UWC rugby team has found the going getting tough in their historic first season in the FNB Varsity Cup, but the team has put the name of the University on the map and is in good shape moving forward.
Although the team finished in the basement of the premier South African university rugby competition with only one win, players, coaches and management are all positive that the future is bright for the University.
“We expected it to be a tough first outing in the Varsity Cup. It is, after all, the premier league of university rugby,” observes Rector and Vice-Chancellor, Professor Tyrone Pretorius. “I am immensely proud of the team and the coaching staff for their perseverance, passion and commitment. Every game brings new experiences and lessons that will stand them in good stead next year.”
UWC Director of Sport, Mandla Gagayi, agrees, and says the 2019 season has been a challenge in that the team had to quickly bridge the gap from Varsity Shield to Varsity Cup. “However, there is nothing that we did not expect. We knew that every match will be a challenge and we set ourselves a goal of winning at least one or two games. Most of our efforts were focused on preparing the team for 2020 because we believe that will be the only time that we can realistically compete at Varsity Cup level.”
Echoing Gagayi’s sentiments that there is a big gap between the Shield and the Cup competitions, UWC forwards coach Lionel Langenhoven believes the team has learned some valuable lessons “in terms of what we lacked, where we can improve, and the type of players we need to maintain our position in the Varsity Cup”.
Langenhoven says although there is a lot of work that the team needs to do, Varsity Cup has been a good experience and the team has made some inroads. “We managed to achieve one win and scored some good tries. Maties gave us a hiding but we scored four good tries and 26 points, which no other team has scored against them this year. Although we lost, it shows that there is some talent, and if we can rectify our mistakes and shortcomings, I’m sure we can give a better account of ourselves next season.”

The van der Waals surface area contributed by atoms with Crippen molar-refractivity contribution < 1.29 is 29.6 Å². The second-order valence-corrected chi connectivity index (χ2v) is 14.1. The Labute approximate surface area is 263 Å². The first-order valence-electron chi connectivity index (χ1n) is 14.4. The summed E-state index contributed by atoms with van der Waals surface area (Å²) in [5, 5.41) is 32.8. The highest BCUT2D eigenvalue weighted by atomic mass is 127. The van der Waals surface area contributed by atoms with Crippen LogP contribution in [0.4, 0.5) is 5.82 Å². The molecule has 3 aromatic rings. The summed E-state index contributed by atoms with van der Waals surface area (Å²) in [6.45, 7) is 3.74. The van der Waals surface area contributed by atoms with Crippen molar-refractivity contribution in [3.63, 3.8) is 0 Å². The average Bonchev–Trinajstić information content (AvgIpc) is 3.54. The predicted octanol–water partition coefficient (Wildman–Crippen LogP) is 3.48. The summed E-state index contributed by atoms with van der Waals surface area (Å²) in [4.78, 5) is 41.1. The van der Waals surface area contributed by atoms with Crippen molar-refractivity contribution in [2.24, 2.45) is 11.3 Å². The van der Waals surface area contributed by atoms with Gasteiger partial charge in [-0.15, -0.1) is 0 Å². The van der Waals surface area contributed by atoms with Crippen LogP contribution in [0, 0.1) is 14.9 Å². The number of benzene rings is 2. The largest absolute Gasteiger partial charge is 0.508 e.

Captain Adrian Paarwater comments that it has been a learning curve for players, and is confident that the team will do much better in future, “because now we have a feel of the Varsity Cup in terms of physicality and the speed of the game”.
Both Paarwater and Langenhoven are grateful for the unwavering support that the University community has given to the rugby team. “Without the supporters we would probably have crumbled. They kept us going and caused us to focus, and we want to thank the university staff and management, and everybody who is associated with UWC,” Paarwater says.
Langenhoven adds: “The fantastic support we had at home and in away games was goosebumps stuff. They kept faith and supporting our boys through thick and thin. With that kind of backing we will continue making UWC proud.”
Chairman of UWC Rugby Football Club, Advocate Nicolas Kock said it was a tough initiation into the top tier for the University team, “where the margins for error is far less and the punishment for missing them far more severe. However, most importantly we were able to compete in most of our matches. If our coaching staff can translate lessons learnt in this campaign into tangible steps on the road to improvement UWC will become a tough competitor at this level.”